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Oil at $45 per barrel !!!

Linedriver

Well-known member
Joined
Oct 3, 2007
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346
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I'm no economist but the airlines should be selling the farm and hedging as much of this oil as they can, for as long as they can.

That's all I have to say about that.
 

maxblast72

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As soon as the airlines do that, there will be some major car battery technology upgrade, US gasoline consumption will drop in half, OPEC will self-destruct, and oil prices will drop into the 20's.

At those prices, some startup will grab some old 737-300's out of the desert and fill'em up with cheap oil while all the hedged airlines are locked in at $45/barrel.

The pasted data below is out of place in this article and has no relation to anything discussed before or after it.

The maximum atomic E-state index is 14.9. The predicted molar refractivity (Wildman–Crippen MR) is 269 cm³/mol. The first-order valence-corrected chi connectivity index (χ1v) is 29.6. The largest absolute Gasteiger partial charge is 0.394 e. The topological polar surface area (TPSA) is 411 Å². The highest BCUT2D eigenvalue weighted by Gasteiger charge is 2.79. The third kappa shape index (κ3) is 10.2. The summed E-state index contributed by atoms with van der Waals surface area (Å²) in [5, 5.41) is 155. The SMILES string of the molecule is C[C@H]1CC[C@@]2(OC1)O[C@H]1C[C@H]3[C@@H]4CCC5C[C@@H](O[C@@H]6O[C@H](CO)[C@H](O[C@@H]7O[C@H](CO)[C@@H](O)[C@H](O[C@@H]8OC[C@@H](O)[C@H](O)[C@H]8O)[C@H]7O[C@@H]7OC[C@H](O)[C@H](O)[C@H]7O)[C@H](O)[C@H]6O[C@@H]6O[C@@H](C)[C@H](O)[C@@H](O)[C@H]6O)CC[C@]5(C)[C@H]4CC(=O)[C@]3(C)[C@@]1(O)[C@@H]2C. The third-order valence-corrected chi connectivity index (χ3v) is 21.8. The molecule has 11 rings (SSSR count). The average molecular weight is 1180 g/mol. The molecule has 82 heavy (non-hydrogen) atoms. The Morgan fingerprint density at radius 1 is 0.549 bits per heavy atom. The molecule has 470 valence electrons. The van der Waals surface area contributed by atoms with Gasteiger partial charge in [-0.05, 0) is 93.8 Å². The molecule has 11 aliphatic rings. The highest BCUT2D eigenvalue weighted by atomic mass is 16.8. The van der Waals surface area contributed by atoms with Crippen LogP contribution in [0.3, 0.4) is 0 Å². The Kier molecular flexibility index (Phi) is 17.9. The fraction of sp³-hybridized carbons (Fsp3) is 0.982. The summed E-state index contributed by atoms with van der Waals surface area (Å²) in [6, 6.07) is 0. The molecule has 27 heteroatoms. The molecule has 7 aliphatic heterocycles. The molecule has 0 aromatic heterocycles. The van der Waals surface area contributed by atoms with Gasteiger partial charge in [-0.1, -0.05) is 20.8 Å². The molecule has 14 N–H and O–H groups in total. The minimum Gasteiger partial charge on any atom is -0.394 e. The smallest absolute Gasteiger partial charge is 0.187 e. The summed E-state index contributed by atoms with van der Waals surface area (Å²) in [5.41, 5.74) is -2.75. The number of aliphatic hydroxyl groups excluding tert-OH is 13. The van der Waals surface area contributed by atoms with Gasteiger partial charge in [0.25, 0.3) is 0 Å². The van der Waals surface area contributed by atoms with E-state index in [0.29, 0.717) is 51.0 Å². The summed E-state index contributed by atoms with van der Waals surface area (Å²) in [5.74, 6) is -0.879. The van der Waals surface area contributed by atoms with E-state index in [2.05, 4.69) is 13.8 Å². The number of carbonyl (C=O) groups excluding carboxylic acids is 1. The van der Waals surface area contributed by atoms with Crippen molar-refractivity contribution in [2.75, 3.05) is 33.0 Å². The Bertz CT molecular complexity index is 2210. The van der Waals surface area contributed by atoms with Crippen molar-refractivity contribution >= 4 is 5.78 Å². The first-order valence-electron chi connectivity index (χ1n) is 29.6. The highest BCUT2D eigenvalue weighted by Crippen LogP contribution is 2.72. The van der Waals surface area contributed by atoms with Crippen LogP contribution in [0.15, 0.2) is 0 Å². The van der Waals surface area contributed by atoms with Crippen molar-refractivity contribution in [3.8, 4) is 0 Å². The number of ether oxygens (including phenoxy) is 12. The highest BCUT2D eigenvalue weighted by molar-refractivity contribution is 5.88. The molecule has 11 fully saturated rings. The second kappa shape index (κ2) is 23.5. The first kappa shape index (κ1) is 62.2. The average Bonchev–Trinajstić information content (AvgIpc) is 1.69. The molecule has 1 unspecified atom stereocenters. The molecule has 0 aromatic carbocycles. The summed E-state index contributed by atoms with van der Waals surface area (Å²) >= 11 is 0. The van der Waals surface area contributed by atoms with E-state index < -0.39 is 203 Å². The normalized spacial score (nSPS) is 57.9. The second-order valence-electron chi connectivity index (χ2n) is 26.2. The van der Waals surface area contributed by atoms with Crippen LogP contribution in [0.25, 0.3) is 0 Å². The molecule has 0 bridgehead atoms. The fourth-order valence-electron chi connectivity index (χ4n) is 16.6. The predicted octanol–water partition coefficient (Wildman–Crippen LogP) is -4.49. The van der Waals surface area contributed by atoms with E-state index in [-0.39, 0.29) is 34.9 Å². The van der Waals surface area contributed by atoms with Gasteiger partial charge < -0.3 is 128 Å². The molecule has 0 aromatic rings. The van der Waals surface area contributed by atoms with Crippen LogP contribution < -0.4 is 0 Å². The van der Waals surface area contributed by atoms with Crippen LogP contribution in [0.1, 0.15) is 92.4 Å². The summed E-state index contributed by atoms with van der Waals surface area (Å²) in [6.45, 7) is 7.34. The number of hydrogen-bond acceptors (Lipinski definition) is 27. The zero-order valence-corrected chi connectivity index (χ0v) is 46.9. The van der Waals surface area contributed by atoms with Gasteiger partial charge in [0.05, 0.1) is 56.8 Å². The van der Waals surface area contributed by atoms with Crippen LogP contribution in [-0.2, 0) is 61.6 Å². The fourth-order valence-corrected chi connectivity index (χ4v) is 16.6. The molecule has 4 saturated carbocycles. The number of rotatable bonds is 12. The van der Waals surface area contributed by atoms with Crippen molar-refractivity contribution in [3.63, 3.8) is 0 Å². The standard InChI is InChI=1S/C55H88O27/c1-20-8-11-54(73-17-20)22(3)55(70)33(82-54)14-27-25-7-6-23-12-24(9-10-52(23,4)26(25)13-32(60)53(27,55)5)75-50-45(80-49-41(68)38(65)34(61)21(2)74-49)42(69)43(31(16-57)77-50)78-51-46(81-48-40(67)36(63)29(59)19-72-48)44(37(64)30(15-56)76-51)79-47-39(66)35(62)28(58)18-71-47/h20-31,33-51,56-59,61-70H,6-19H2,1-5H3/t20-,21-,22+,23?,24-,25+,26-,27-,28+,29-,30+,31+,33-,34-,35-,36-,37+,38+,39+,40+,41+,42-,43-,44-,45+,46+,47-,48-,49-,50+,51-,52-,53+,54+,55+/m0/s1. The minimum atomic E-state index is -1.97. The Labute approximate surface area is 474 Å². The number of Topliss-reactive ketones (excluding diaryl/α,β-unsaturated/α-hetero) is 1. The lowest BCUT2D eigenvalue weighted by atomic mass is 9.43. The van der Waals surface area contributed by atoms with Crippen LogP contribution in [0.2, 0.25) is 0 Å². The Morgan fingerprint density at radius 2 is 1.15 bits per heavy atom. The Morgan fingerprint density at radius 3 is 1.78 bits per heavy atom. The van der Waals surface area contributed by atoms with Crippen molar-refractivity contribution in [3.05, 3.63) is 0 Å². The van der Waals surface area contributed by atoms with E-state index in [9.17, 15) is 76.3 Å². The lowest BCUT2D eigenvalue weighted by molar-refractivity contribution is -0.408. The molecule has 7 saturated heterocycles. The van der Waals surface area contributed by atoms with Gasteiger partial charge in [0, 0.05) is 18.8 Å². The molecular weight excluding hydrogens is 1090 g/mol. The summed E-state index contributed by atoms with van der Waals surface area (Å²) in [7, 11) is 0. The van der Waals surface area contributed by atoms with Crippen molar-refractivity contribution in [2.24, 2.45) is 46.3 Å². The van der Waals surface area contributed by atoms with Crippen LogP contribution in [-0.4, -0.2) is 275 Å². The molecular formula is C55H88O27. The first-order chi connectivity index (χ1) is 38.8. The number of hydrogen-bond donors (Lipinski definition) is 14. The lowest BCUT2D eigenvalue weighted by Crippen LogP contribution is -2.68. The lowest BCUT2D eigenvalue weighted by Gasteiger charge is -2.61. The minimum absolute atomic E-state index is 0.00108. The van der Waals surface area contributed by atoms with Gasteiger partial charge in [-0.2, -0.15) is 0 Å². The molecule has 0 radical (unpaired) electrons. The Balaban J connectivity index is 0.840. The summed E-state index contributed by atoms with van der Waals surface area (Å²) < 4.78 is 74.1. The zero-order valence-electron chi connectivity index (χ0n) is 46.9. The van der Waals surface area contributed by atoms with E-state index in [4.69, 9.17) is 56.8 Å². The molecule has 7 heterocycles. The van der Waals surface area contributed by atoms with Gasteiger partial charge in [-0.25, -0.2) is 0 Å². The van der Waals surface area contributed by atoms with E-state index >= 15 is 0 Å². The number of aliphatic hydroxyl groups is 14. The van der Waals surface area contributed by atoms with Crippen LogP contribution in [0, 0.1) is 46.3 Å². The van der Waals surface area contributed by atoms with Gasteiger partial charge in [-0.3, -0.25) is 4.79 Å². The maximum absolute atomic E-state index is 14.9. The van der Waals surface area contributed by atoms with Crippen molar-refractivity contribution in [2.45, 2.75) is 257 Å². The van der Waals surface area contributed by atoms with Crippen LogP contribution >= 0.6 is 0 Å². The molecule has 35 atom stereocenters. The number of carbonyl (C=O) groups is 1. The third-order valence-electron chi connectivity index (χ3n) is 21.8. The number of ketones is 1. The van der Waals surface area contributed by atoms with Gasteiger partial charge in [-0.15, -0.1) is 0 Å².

Bavarian Chef

Registered jetBluser
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Why? It's going down to 30.
 

UnstableAviator

Dual Given.
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Hedging takes two parties, correct? One looking save money and one looking to make it?

If so, good luck getting any contracts with the current oil price deflation...
 

HAL

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I'm guessing the majority of people on this board are in the 20's or maybe early 30's; not old enough to have a 'broader' perspective on what happens in the world. When oil spiked this summer there were a bunch of people here screaming about 'peak oil', $200+/bbl oil, and the end of aviation, if not the world. But if you have lived through other economic ups and down as us 'more experienced' people have, you'd see that it's just another in a long string of cycles that we all go through. It can't go up that far without crashing back down again. There was no logical reason for $148bbl oil other than the greed of those that can, and do, control the market.

Yes, it probably will go up again someday, maybe in another big spike. And if so, it will inevetiably crash shortly afterward. In general though, the price will gently rise over time as normal mild inflation brings everything slowly upward.